Indigenous Traditional Owners Take Back World’s Oldest Rainforest

In north Queensland, Australia, the heritage-listed Daintree—the world’s oldest rainforest—has been reclaimed by the Eastern Kuku Yalanji people, the Indigenous traditional owners. In a historic deal with the state government, the Daintree along with Ngalba Bulal, Kalkajaka and Hope Islands national parks will be handed back and the traditional custodians will manage them with assistance from the government for some time, but the goal is for it to be solely run by the Eastern Kuku Yalanji people. In 1988 the park became UNESCO-listed, but regarding environmental—rather than cultural—significance. As Chrissy Grant (traditional owner and the incoming chair of the Wet Tropics Management Authority board) says, “There was no consultation with Aboriginal people and no recognition of the values of the… oldest rainforest in the world, being continuously occupied by Aboriginal people. Wherever you go there are communities within the tropical rainforest.” The Daintree joins a hopefully growing list of sites taken back by Indigenous groups, along with Uluru and Kakadu. Read more at The Guardian.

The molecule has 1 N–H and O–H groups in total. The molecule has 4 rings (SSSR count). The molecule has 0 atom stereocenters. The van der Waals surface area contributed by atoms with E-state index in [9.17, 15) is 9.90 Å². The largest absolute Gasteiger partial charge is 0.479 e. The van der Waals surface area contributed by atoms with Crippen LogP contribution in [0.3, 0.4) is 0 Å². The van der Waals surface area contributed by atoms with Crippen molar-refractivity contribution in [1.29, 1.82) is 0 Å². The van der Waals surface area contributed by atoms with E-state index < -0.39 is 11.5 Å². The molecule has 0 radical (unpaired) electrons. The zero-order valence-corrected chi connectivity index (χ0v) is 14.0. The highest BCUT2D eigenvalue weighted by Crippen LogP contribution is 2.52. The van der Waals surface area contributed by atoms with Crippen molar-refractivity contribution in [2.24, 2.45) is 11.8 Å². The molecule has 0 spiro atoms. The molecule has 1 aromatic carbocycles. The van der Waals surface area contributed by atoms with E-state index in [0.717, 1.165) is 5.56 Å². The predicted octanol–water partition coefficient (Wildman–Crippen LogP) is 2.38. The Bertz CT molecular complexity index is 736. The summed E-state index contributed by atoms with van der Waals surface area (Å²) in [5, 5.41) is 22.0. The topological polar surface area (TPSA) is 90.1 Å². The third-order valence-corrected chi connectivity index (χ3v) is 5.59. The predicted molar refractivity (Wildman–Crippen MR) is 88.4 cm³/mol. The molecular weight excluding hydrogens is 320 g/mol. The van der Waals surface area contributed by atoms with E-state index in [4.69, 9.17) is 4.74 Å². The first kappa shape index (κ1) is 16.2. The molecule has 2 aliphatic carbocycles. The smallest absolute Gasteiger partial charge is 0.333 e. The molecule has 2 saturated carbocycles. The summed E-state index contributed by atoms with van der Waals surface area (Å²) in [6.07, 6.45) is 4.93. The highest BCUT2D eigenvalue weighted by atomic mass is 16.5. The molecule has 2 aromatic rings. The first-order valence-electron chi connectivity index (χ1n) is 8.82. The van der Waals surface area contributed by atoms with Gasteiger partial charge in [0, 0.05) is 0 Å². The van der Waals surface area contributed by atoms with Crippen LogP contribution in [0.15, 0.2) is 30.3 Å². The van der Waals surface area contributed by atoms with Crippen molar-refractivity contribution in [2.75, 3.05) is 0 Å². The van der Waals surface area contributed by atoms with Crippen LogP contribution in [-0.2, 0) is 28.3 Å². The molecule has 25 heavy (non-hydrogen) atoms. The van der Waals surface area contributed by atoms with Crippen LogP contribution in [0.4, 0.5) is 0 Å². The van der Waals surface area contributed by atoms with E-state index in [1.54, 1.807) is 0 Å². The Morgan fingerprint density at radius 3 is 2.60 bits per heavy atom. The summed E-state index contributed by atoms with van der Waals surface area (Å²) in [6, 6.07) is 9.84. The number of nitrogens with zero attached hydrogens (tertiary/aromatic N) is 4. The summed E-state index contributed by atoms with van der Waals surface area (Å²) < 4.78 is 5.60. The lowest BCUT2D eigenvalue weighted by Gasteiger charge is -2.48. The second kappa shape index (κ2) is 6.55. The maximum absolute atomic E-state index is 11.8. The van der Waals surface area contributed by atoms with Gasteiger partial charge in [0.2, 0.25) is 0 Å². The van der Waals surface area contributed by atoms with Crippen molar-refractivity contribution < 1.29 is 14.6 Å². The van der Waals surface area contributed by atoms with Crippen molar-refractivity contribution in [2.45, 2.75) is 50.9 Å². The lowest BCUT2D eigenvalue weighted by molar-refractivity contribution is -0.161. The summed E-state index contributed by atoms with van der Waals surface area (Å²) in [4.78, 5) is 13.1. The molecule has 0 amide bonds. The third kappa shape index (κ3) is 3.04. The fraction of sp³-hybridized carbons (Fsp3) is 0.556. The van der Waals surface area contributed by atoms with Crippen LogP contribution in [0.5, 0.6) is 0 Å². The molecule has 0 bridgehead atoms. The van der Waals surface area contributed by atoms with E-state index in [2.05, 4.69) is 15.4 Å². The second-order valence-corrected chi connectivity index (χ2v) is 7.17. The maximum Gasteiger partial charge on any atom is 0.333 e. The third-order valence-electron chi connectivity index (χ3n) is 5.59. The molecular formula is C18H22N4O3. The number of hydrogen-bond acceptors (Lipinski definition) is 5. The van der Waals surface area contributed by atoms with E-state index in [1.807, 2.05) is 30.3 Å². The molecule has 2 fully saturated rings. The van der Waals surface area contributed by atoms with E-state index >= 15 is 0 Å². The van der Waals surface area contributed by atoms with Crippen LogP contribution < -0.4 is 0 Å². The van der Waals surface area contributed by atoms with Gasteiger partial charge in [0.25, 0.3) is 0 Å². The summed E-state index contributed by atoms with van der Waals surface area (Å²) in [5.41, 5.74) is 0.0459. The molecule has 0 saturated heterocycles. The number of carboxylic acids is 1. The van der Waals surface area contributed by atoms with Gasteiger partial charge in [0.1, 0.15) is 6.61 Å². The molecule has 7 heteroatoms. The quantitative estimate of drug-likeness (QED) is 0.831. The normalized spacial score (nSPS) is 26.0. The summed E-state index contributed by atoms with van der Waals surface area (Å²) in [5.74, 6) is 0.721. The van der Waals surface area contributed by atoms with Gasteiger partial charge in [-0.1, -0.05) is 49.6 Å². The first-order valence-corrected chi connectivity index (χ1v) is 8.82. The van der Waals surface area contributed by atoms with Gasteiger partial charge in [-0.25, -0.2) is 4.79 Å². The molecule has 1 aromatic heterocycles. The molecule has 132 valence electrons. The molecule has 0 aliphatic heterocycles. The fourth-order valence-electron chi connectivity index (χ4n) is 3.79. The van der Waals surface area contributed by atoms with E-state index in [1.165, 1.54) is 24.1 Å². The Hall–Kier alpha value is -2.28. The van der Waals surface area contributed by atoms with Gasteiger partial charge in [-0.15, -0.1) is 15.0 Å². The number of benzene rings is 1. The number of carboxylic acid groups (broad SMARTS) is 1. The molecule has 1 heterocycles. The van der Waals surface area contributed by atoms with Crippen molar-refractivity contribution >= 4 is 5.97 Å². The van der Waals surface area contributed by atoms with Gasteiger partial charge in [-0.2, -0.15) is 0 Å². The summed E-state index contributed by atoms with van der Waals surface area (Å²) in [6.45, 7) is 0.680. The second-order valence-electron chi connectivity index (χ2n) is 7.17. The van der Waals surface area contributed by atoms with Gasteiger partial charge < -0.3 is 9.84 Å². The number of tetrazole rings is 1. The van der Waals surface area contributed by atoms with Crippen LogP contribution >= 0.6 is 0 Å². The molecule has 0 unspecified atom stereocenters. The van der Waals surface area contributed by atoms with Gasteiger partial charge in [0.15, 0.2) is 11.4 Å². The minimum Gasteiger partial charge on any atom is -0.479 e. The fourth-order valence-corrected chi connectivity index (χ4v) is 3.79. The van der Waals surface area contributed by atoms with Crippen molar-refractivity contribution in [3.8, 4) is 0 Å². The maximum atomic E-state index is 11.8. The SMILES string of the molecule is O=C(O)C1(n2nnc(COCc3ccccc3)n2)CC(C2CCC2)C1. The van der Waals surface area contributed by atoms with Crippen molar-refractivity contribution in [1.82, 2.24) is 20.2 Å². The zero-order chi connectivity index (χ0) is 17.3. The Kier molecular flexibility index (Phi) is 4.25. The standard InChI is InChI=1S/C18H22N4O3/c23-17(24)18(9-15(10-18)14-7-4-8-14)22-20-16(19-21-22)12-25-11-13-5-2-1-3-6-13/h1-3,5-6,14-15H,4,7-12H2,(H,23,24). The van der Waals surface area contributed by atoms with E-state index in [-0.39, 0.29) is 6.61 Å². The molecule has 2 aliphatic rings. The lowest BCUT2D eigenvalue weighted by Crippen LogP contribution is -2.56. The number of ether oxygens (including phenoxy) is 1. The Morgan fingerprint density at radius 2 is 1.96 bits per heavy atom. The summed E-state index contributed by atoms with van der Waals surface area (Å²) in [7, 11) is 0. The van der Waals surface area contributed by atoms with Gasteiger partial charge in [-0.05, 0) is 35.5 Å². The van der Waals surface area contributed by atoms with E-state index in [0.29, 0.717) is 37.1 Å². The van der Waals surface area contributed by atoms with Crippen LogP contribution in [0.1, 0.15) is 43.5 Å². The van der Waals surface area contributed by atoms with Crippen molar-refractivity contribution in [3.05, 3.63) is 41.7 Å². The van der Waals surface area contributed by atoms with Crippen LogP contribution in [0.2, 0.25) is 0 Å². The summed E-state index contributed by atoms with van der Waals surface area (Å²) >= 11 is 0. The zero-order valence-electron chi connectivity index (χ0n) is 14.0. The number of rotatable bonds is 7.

Image courtesy of Kerry Trapnell/Queensland Conservation Council